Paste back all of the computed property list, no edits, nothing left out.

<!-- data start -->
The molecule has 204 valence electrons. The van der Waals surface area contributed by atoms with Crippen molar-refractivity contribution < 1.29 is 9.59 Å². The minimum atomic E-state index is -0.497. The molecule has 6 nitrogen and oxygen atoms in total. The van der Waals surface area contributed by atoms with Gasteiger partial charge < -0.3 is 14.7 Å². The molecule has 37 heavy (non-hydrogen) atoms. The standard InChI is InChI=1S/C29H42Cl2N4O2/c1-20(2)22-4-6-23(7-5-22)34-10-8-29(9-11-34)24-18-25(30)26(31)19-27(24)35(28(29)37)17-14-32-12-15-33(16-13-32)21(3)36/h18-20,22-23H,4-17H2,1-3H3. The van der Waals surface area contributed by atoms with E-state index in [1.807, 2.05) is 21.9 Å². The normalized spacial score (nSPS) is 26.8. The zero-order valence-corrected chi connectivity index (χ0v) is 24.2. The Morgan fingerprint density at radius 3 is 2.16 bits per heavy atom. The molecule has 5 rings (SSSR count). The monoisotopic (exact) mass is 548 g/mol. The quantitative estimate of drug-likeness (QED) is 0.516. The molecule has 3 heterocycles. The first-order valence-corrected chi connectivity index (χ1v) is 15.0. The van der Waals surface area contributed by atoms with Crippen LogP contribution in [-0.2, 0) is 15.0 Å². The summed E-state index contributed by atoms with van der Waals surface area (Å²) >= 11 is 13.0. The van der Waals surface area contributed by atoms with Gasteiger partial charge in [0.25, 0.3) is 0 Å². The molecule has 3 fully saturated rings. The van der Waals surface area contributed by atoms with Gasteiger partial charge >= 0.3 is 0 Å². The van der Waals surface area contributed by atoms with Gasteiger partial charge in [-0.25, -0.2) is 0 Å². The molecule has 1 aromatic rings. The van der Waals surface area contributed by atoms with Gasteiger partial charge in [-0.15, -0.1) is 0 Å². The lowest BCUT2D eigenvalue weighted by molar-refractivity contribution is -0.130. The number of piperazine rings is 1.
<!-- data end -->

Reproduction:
The molecule has 204 valence electrons. The van der Waals surface area contributed by atoms with Crippen molar-refractivity contribution < 1.29 is 9.59 Å². The minimum atomic E-state index is -0.497. The molecule has 6 nitrogen and oxygen atoms in total. The van der Waals surface area contributed by atoms with Gasteiger partial charge < -0.3 is 14.7 Å². The molecule has 37 heavy (non-hydrogen) atoms. The standard InChI is InChI=1S/C29H42Cl2N4O2/c1-20(2)22-4-6-23(7-5-22)34-10-8-29(9-11-34)24-18-25(30)26(31)19-27(24)35(28(29)37)17-14-32-12-15-33(16-13-32)21(3)36/h18-20,22-23H,4-17H2,1-3H3. The van der Waals surface area contributed by atoms with E-state index in [1.807, 2.05) is 21.9 Å². The normalized spacial score (nSPS) is 26.8. The zero-order valence-corrected chi connectivity index (χ0v) is 24.2. The Morgan fingerprint density at radius 3 is 2.16 bits per heavy atom. The molecule has 5 rings (SSSR count). The monoisotopic (exact) mass is 548 g/mol. The quantitative estimate of drug-likeness (QED) is 0.516. The molecule has 3 heterocycles. The first-order valence-corrected chi connectivity index (χ1v) is 15.0. The van der Waals surface area contributed by atoms with Crippen LogP contribution in [-0.2, 0) is 15.0 Å². The summed E-state index contributed by atoms with van der Waals surface area (Å²) >= 11 is 13.0. The van der Waals surface area contributed by atoms with Gasteiger partial charge in [0.25, 0.3) is 0 Å². The molecule has 3 fully saturated rings. The van der Waals surface area contributed by atoms with Gasteiger partial charge >= 0.3 is 0 Å². The van der Waals surface area contributed by atoms with Gasteiger partial charge in [-0.25, -0.2) is 0 Å². The molecule has 1 aromatic rings. The van der Waals surface area contributed by atoms with Gasteiger partial charge in [-0.15, -0.1) is 0 Å². The lowest BCUT2D eigenvalue weighted by molar-refractivity contribution is -0.130. The number of piperazine rings is 1.